Sen. Paul Uses Senate Floor Speech to Pose Question Blocked by Chief Justice Roberts

February 4, 2020 Updated: February 4, 2020
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Sen. Rand Paul (R-Ky.) on Feb. 4 posed a question in the Senate that Chief Justice John Roberts refused to read out loud last week in the chamber during the impeachment trial of President Donald Trump.

In his question, Paul named a former National Security Council official widely alleged to have been the whistleblower regarding a phone call between Trump and his Ukrainian counterpart Volodymyr Zelensky, which ultimately led to the president’s impeachment in the House.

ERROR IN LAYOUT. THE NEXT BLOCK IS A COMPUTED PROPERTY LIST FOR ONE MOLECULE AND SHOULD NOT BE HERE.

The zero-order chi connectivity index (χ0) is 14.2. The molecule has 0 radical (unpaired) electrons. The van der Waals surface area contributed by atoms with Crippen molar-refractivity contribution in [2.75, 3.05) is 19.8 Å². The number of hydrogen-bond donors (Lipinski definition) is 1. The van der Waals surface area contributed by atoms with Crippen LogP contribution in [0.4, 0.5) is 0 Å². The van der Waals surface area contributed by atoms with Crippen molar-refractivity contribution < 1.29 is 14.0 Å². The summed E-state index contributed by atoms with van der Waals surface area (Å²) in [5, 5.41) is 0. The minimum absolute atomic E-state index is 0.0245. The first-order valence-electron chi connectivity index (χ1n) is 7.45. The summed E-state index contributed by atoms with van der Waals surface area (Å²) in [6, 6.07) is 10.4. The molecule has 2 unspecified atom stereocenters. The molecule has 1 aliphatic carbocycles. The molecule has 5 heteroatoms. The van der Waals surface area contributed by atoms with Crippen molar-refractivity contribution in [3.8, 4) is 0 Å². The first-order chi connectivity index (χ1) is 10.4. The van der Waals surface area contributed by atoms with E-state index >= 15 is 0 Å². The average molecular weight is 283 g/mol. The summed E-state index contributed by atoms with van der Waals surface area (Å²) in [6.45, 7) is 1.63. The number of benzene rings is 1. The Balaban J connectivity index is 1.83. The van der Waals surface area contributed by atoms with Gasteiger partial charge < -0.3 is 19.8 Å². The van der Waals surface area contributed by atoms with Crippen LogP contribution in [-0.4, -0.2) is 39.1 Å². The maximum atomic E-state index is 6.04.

The president is expected to be acquitted on Feb. 5 by the Senate of the two charges brought by the House.

According to Paul, the “great irony” of the impeachment trial has been that “Democrats accused the president of using his governmental office to go after his political opponent,” while they “used the impeachment process to go after their political opponent”—President Trump.

“In fact, as you look at the way it unfolded, they admitted as much. As the impeachment proceedings unfolded, they said we didn’t have time for witnesses, we had to get it done before Christmas because we wanted it done and ready to go for the election,” Paul said.

According to Paul, in his Senate speech, the attacks against Trump began “six months before he was elected.”

Controversial Question